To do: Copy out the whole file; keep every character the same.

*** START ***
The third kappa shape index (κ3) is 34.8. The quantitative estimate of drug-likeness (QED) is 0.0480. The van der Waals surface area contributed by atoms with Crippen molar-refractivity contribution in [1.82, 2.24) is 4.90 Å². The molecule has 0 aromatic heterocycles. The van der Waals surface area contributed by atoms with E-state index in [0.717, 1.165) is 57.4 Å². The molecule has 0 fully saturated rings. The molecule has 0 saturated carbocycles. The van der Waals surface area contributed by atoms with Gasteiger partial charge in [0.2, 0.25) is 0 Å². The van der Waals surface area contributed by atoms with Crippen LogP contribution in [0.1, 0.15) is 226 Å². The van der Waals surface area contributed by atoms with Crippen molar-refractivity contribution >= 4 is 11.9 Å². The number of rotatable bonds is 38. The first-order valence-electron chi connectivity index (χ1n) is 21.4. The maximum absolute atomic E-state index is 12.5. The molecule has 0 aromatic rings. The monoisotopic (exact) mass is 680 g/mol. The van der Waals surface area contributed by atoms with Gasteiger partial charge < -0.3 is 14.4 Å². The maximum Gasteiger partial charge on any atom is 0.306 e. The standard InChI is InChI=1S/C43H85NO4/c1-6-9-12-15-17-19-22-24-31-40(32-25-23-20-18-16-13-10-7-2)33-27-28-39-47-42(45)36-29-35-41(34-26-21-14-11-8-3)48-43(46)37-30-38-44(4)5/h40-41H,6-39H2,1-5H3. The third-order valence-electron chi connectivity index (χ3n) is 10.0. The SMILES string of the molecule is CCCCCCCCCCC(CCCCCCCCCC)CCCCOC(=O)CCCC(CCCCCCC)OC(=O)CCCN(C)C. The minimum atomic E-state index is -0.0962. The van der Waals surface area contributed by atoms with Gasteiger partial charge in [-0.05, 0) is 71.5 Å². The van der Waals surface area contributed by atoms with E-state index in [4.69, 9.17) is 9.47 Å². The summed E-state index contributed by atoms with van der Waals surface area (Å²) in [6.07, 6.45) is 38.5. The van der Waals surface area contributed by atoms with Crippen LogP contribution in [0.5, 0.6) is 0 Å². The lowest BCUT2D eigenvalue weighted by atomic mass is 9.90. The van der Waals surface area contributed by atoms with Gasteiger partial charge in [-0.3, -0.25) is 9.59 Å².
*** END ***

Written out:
The third kappa shape index (κ3) is 34.8. The quantitative estimate of drug-likeness (QED) is 0.0480. The van der Waals surface area contributed by atoms with Crippen molar-refractivity contribution in [1.82, 2.24) is 4.90 Å². The molecule has 0 aromatic heterocycles. The van der Waals surface area contributed by atoms with E-state index in [0.717, 1.165) is 57.4 Å². The molecule has 0 fully saturated rings. The molecule has 0 saturated carbocycles. The van der Waals surface area contributed by atoms with Gasteiger partial charge in [0.2, 0.25) is 0 Å². The van der Waals surface area contributed by atoms with Crippen LogP contribution in [0.1, 0.15) is 226 Å². The van der Waals surface area contributed by atoms with Crippen molar-refractivity contribution >= 4 is 11.9 Å². The number of rotatable bonds is 38. The first-order valence-electron chi connectivity index (χ1n) is 21.4. The maximum absolute atomic E-state index is 12.5. The molecule has 0 aromatic rings. The monoisotopic (exact) mass is 680 g/mol. The van der Waals surface area contributed by atoms with Gasteiger partial charge < -0.3 is 14.4 Å². The maximum Gasteiger partial charge on any atom is 0.306 e. The standard InChI is InChI=1S/C43H85NO4/c1-6-9-12-15-17-19-22-24-31-40(32-25-23-20-18-16-13-10-7-2)33-27-28-39-47-42(45)36-29-35-41(34-26-21-14-11-8-3)48-43(46)37-30-38-44(4)5/h40-41H,6-39H2,1-5H3. The third-order valence-electron chi connectivity index (χ3n) is 10.0. The SMILES string of the molecule is CCCCCCCCCCC(CCCCCCCCCC)CCCCOC(=O)CCCC(CCCCCCC)OC(=O)CCCN(C)C. The minimum atomic E-state index is -0.0962. The van der Waals surface area contributed by atoms with Gasteiger partial charge in [-0.05, 0) is 71.5 Å². The van der Waals surface area contributed by atoms with E-state index in [4.69, 9.17) is 9.47 Å². The summed E-state index contributed by atoms with van der Waals surface area (Å²) in [6.07, 6.45) is 38.5. The van der Waals surface area contributed by atoms with Crippen LogP contribution in [0.5, 0.6) is 0 Å². The lowest BCUT2D eigenvalue weighted by atomic mass is 9.90. The van der Waals surface area contributed by atoms with Gasteiger partial charge in [-0.3, -0.25) is 9.59 Å².